Brief lntegrative Case 2
The Last Rajah: Ratan Tata and Tata's
Among Asia's business titans, Ratan N. Tata stands out for his modesty. The chairman of the Tata Group-India's biggest conglomerate, with businesses ranging fiom software, cars, and steel to phone service, tea bags, and wristwatchesusually drives himself to the offìce in his $12,500 Tata Indigo Marina wagon. He prefers to spend weekends in solitude with his two dogs at a beachfront home he designed himself. And disdainful of pretense, he travels alone even on long business trips, eschewing the retinues of aides who typically coddle corporate chieftains. But the 69-year-old Tata also has a daredevil streak. An avid aviator, he often flies his own Falcon 2000 business jet around India. And in February he caused a sensation at the Aero India 2007 air show by co-piloting Lockheed F-16 and Boeing F-18 fighter jetS. Tata's business dealings reflect the bolder side of his personality. In the past four years he has embarked on an investment binge that is building his group from a oncestodgy regional player into a global heavyweight. Since 2003,Tata has bought the truck unit of South Korea's Daewoo Motors, a stake in one of Indonesia's biggest coal mines, and steel mills in Singapore, Thailand, and Vietnam. It has taken over a slew of tony hotels, including New York's Pierre, the Ritz-Carlton in Boston, and San Francisco's Camden Place. The 2004 purchase of Tyco Intemational's undersea telecom cables for $130 million, a price that in hindsight looks like a steal, turned Tata into the world's
the group plans $28 billion in capital investments at home over the next f,rve years in steel, autos, telecom, power, chemicals, and more. "'We rescaled our thinking in telms of glowth," Tata says over tea at Bombay House, the
group's headquartels since 7926, a tranquil oasis with
well-worn marble floors, a vast collection of modern
Indian art, and staffers who circulate with bowls of vanilla ice cream every day at 3 p.m. "We just forced and cajoled our businesses to make this happen."
The forcing and cajoling have worked brilliantly. The market value of the 18 listed Tata companies has swelled to $62 billion, from $12 billion, since 2003. Group sales and profits have doubled, to $29 billion and $2.8 billion, respectively. The three big companies that account for 75 percent of sales-Tata Steel, Tata Motors, and Tata Consultancy Services-are enjoying some of their best years ever. And in May, Tata Tea netted $523 million in prof,rt when Coca-Cola Co. (KO) paid $1.2 billion fol its 30 percent stake in Energy Brands Inc., the maker of Glacéau Vitamin'Water. Not bad for a purchase made just nine months earlier. "This is a transformed Tata," says Rajeev Gupta, managing director of private equity shop Carlyle Advisory Partners. The global push began four years ago. After a rocþ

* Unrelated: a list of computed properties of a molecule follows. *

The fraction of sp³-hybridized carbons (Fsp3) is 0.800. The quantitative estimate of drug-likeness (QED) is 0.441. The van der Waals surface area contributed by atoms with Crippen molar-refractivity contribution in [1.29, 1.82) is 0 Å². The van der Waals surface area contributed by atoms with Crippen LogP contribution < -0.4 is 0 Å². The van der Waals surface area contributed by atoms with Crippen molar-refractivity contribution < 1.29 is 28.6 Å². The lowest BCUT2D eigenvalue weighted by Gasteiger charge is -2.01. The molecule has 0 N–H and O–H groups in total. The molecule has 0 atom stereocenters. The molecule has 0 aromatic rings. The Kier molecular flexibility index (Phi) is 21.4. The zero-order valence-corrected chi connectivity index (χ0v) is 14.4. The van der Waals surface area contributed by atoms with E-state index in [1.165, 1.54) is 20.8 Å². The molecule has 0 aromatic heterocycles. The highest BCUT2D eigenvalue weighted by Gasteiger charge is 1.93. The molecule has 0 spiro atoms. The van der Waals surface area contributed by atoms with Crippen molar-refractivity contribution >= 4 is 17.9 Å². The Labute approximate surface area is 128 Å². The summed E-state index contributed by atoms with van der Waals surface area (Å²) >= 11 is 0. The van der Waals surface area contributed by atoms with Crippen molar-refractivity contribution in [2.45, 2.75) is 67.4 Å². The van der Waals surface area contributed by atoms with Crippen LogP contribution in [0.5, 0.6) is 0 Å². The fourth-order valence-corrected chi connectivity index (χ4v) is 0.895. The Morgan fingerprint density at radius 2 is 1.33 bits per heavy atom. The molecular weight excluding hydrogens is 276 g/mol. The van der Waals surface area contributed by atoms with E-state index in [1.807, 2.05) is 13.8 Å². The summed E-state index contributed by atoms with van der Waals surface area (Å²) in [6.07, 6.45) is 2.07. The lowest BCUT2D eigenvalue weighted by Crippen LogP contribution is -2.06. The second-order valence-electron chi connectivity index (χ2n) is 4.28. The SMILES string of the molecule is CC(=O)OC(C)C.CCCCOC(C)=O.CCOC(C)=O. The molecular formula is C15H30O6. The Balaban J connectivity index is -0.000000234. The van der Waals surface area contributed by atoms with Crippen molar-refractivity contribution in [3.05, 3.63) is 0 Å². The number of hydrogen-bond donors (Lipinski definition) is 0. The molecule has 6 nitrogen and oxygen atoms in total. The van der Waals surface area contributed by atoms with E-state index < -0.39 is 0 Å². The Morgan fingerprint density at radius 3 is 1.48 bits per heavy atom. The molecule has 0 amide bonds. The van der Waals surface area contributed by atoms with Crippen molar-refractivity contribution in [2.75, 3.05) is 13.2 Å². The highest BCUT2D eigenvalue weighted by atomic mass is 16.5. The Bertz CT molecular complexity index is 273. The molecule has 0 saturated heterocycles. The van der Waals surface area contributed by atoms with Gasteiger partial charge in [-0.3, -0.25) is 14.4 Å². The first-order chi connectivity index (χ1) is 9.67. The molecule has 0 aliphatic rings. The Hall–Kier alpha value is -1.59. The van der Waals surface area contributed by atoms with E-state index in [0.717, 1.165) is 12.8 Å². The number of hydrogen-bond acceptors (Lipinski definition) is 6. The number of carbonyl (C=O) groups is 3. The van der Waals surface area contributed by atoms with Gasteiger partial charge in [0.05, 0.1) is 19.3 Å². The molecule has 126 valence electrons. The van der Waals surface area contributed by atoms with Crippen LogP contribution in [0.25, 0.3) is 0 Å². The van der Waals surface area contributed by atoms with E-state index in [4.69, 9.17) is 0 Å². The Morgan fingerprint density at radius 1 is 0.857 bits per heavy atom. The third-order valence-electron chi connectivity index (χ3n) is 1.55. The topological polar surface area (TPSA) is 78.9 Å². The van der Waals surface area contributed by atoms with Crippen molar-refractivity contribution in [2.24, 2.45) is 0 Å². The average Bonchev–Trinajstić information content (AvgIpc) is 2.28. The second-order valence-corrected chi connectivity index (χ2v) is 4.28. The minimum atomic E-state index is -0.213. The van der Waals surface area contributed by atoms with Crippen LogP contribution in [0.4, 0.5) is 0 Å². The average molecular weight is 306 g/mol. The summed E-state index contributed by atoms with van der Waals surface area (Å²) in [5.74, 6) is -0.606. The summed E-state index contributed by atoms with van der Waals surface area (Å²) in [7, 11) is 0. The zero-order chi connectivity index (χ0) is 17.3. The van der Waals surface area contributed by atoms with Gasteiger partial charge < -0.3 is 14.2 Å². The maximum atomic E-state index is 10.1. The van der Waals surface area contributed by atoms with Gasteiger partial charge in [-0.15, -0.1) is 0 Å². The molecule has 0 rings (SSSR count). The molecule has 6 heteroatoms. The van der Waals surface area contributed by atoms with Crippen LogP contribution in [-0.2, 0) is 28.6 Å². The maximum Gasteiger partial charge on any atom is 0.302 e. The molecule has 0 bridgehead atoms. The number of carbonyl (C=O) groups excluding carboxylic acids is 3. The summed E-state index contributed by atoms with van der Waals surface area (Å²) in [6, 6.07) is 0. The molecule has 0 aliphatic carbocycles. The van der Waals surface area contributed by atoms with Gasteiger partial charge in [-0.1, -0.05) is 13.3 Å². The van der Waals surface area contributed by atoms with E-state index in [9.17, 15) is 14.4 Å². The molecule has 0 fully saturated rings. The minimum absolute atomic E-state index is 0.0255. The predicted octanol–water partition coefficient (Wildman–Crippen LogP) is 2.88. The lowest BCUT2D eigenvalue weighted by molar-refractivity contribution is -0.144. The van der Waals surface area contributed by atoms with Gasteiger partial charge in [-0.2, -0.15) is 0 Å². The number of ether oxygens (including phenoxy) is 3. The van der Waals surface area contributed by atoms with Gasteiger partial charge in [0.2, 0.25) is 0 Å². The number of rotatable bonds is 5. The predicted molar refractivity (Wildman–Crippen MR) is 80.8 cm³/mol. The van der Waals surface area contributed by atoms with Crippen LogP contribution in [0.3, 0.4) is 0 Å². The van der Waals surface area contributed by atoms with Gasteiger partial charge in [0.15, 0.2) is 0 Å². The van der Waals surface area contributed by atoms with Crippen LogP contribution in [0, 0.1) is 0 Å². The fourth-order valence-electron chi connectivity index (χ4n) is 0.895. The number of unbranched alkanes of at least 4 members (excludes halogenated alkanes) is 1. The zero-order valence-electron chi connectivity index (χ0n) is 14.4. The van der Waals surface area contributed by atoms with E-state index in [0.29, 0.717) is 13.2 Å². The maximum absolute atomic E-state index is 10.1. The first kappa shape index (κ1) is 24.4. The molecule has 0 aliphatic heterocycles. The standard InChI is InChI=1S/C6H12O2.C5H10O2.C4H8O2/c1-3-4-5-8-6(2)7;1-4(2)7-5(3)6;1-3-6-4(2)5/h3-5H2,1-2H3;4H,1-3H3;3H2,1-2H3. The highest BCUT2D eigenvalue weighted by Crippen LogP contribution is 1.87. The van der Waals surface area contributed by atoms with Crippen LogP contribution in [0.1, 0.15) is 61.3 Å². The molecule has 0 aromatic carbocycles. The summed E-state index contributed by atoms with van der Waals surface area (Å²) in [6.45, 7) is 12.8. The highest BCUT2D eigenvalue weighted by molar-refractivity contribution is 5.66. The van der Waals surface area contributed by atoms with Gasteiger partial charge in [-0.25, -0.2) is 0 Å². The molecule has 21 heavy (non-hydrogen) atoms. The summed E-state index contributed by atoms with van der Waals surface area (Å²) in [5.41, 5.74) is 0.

biggest carrier of international phone calls. With its $91 million buyout of British engineering frm Incat International, Tiata Technologies now is a major supplier of outsourced industrial design for American auto and aerospace companies, with 3,300 engineers in India, the United States, and Europe.
decade as chairman, Tata commissioned a sweeping
The crowning deal to date has been Tata
review to plot strategy, including a study comparing India with China. He was struck by the sheer audacity of Chinese projects. "Whether they built a port or ahighway, they did it big, the kind of scale that caused skepttcs is over the top,"' he saYs. "Bu[ o it." lndia, he concluded, should should Tata Group. By levercgin9 into rurb
$13 billion takeover in April of Dutch-British steel giant Corus Group, a target that would have been unthinkable just a few years ago. In one swoop, the move greatly expands Tata Steel's range of finished products, secures access to automakers across the United States and Europe,
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and boosts its...
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